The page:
THE TE AROHA MURDER.
[BY TRLKOBAPH. ] Grahamstown, To-day. At the R.M. Court to-day, before Mr Kenrick, RM., and Messrs Ehrenfried and W. Wilkinson, JJ.P.’., and Wikiriwhi Hautonga, IS alive Assessor, John Procofly was charged with the wilful murder of Haraona Haora, at Te Aroha, on the 10th inst. Sergeant Thomson conducted the case for the defence, and Mr Wilkinson aprieared to watch the case on behalf of the natives. The Resident Magistrate said—Before going on with the case, I would say I have received a subpoena to produce the depositions taken at the inquest, and to give evidence of what occurred there. In consequence of having received that subpoena I shall leave the bench. lam only sorry that the onerous and unpleasant duties of this case should have fallen upon the Justices, as the proper person to bear it is the man who is paid by Government for such work. Mr Kenrick then vacated the chair, and L. Ehrenfried, Esq., J.P., took possession. Mr Brassey said—l object to your brother Justice, Mr Chairman, sitting on this Bench after the scurrilous article which appeared in this morning’s paper, of which he is the editor. I ask that gentleman to leave the bench, as he must be biassed by the article in question. The article was most untruthful, and everything written in the morning paper has been wiitten in condemnr.* tion of the prisoner, in contradistinction to the Evening Star, which has been most fair in all its reports on the matter. lam surprised to see the editor of the Advertiser, after the article in question has appeared, having the audacity to sit upon the bench to hear the case. Mr. Thomson said he had made inquiry in Auckland, and there was only one gentleman merchant who understood the Russian language, but he declined to undertake to interpret, inasmuch as they do not speak the Russian language, but merely patois. Mr Ehrenfried said that Mr Wilkinson was sitting on the bench, not as editor of the Advertiser, but as a Justice of the Peace. Mr. Brassey said he would again ask Mr Wilkinson if he would sit on the bench, and went on to say—lf Mr Wilkinson sits on the Bench he will do so with the full knowledge that the public of this place consider him biassed after the article in this morning’s issue. I ask Mr. Wilkinson if he can, with fairness, hear the case. Mr. Wilkinson said—l am sitting on the Bench at the request of the R.M., who has been prevented from presiding in the case by counsel for the prisoner, who has been guilty of a most unwarrantable course in sending him a subpoena. Mr. Wilkinson did not leave the Bench. The evidence being given at present is the same as that given at the inquest.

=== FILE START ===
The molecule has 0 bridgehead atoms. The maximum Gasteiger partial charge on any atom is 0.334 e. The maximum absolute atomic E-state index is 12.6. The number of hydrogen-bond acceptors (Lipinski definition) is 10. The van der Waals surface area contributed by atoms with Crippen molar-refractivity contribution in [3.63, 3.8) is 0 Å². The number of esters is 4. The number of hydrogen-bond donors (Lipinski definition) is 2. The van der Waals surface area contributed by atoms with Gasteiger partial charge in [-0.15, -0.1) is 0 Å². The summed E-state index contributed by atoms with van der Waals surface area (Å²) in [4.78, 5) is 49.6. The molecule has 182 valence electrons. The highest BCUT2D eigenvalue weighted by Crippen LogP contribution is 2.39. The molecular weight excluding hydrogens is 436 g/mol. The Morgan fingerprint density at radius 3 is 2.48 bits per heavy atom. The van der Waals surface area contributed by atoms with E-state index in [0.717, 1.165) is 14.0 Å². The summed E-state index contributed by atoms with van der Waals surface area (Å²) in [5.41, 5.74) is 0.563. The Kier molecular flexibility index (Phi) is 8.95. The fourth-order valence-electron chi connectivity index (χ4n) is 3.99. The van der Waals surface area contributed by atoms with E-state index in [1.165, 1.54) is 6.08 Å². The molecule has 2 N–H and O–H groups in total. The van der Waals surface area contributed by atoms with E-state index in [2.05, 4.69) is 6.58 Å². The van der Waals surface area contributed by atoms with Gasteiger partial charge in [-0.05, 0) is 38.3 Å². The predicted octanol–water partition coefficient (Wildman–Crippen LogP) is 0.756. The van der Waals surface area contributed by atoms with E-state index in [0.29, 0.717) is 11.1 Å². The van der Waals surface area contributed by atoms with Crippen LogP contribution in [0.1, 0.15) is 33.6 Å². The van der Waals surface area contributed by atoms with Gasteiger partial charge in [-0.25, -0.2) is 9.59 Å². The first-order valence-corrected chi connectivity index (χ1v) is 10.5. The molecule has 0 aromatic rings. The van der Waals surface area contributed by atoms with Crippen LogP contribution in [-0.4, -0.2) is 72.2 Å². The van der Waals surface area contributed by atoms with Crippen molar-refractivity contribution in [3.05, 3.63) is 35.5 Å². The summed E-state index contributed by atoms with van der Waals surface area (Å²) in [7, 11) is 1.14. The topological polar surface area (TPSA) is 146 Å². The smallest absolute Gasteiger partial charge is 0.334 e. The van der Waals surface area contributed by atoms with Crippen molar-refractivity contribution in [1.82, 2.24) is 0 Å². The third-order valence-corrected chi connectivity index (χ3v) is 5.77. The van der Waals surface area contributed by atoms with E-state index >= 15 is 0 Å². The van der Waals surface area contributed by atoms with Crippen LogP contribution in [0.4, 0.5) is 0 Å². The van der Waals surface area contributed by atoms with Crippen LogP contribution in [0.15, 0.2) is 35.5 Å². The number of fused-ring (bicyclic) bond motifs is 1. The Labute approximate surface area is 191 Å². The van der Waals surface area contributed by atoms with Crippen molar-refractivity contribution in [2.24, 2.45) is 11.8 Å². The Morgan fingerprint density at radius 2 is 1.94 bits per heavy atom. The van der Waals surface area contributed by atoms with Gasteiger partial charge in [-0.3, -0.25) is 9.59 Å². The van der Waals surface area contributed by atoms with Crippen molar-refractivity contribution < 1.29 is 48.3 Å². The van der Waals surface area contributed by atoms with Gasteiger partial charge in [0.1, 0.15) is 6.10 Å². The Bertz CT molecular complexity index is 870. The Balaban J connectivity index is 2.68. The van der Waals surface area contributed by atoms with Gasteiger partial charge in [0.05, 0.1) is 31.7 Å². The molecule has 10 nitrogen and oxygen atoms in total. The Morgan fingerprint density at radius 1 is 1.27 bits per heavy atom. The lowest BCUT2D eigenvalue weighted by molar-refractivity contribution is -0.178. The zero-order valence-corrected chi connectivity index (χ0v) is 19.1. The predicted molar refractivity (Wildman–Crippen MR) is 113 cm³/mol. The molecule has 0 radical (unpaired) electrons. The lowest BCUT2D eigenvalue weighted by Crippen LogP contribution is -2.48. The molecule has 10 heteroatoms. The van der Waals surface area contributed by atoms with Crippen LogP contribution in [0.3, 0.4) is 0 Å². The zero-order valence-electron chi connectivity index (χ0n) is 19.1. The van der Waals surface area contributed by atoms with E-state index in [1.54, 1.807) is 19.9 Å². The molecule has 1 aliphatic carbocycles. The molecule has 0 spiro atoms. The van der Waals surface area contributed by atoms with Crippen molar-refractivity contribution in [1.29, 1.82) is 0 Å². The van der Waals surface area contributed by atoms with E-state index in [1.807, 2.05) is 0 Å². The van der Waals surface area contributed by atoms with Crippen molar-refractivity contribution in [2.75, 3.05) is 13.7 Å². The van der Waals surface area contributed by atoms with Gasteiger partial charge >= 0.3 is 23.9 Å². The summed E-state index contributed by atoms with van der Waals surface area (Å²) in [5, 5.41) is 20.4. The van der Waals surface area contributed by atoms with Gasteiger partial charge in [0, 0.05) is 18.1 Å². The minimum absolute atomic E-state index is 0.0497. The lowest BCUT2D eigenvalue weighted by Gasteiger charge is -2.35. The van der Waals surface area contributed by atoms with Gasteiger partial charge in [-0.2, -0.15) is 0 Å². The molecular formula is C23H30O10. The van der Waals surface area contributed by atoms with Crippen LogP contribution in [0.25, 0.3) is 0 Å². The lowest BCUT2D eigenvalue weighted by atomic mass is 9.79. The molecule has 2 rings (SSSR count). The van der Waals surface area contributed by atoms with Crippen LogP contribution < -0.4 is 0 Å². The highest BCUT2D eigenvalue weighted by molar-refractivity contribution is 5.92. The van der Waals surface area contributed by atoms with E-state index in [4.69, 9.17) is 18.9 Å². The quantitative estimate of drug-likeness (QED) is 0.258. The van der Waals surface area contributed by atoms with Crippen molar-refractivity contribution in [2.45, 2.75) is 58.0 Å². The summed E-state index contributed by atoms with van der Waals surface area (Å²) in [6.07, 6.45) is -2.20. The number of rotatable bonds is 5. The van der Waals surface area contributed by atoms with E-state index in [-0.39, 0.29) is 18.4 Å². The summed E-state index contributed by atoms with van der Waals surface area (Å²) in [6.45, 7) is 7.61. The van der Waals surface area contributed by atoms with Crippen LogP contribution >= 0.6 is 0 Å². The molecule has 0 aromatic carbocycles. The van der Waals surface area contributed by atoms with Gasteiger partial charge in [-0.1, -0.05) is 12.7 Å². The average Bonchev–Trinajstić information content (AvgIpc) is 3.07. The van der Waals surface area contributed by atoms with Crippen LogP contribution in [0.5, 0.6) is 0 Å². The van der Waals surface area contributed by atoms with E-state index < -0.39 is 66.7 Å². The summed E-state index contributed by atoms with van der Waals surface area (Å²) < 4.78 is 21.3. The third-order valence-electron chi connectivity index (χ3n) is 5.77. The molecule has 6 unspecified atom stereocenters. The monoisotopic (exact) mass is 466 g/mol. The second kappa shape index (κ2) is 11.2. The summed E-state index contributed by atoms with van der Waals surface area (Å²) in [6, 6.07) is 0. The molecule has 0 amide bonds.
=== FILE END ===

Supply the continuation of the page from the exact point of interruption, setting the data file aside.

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Ashburton Guardian, Ashburton Guardian, Volume 2, Issue 277, 24 February 1881
THE TE AROHA MURDER. Ashburton Guardian, Volume 2, Issue 277, 24 February 1881
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